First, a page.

During the 2008 presidential campaign, Barack Obama wasn’t just a politician. He was a brand.
And like any successful brand, Obama’s campaign used a cohesive visual identity to woo its customers—in this case, voters.
Obama portrayed himself as the candidate of the future through the iconic “HOPE” image created by artist Shepard Fairey and the use of the fresh-but-credible Gotham font and sunrise logo in campaign materials. Obama was named Advertising Age’s Marketer of the Year in 2008.
A political campaign’s logo, font, and other visual cues are overt and covert psychological and communication strategies, expressed visually, said John Walker, a graphic designer and recently retired director of Illinois State University’s arts technology program.
“I don’t think design can make or break a campaign, but it is an essential ingredient in the ‘stew’ that forms the electorate’s impression of the candidate,” said Rick Valentin, assistant professor of arts technology.
In the following sections, Walker and Valentin unpack the hidden meanings behind current and past campaign imagery.
Reagan vs. Carter
Looking at two rival campaigns’ imagery side-by-side can also reveal hidden
In 1980 incumbent Democrat Jimmy Carter faced Republican challenger Ronald Reagan. Carter’s campaign stuck with the green color scheme used in his outsider, post-Watergate 1976 campaign, rather than the customary red-white-blue you might expect from an incumbent. The Reagan campaign staked out blue as its color, which echoed the country’s refreshed and restored patriotism, Valentin said.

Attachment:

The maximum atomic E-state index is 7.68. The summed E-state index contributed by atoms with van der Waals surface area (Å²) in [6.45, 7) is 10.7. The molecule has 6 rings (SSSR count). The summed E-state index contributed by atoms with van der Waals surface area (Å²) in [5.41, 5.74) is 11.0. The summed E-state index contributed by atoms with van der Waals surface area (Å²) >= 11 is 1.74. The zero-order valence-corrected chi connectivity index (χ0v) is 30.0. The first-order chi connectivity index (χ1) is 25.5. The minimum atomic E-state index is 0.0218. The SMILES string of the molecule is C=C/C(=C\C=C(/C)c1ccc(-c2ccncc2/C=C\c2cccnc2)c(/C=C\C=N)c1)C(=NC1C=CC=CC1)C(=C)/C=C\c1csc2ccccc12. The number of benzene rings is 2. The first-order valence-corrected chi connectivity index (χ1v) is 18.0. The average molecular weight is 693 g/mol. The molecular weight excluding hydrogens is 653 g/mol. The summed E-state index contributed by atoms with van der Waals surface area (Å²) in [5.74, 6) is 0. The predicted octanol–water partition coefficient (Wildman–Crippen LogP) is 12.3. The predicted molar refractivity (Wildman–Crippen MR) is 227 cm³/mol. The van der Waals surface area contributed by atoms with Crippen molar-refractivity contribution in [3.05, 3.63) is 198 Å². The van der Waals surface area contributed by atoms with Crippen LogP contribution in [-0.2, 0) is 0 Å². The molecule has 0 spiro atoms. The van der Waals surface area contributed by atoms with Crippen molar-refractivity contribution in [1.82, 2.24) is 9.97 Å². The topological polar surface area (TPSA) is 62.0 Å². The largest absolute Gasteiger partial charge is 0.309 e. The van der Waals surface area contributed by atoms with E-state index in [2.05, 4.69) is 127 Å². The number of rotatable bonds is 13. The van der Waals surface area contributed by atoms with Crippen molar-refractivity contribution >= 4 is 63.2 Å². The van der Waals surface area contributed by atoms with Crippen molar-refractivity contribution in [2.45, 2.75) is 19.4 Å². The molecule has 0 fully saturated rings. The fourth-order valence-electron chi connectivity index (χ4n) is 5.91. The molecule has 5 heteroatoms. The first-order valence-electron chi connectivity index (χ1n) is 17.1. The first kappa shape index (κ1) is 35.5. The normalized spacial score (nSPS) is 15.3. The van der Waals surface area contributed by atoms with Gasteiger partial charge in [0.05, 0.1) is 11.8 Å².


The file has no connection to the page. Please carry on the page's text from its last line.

“In an interesting twist, embracing conservative design choices and a conservative political perspective represented the voice of change (for Reagan),” said Valentin.
Clinton’s arrow logo has won praise for its versatility—it’s used in all sorts of ways, like the logo on Google’s home page—and because it points to “moving forward.” It’s also bold for what it’s missing: her name.
“This is likely to avoid the ‘Do we really need another Clinton presidency?’ critique,” Walker said.
Unlike his flamboyant campaign, Trump’s official logo is rather plain and uses a sans serif font.
“This simple use of blocky sans serif is about as boring as you can get,” Walker said.
“Early on in the primary process, Trump invested very little money in promoting his campaign, preferring to build awareness through social media and controversial statements that would garner free exposure through traditional media,” Valentin said.
Lacking the celebrity status of Clinton or Trump, the Ohio governor’s campaign logo was purposeful.
“The uppercase spelling of KASICH below the K/flag spells out the candidate’s name, which is important here since not many national voters knew who he was when he entered the race,” Walker said.
The Florida senator caught some heat when he unveiled his logo because the U.S. map that dots the “i” in his last name is missing Alaska and Hawaii.
At first glance the lowercase and sans serif font together broadcast the image of a young, modern, forward-looking candidate. But this font’s rounded shapes actually make it sort of a throwback.
“It’s supposed to represent the 21st century, but it reminded me of a ’70s political campaign graphic,” Valentin said.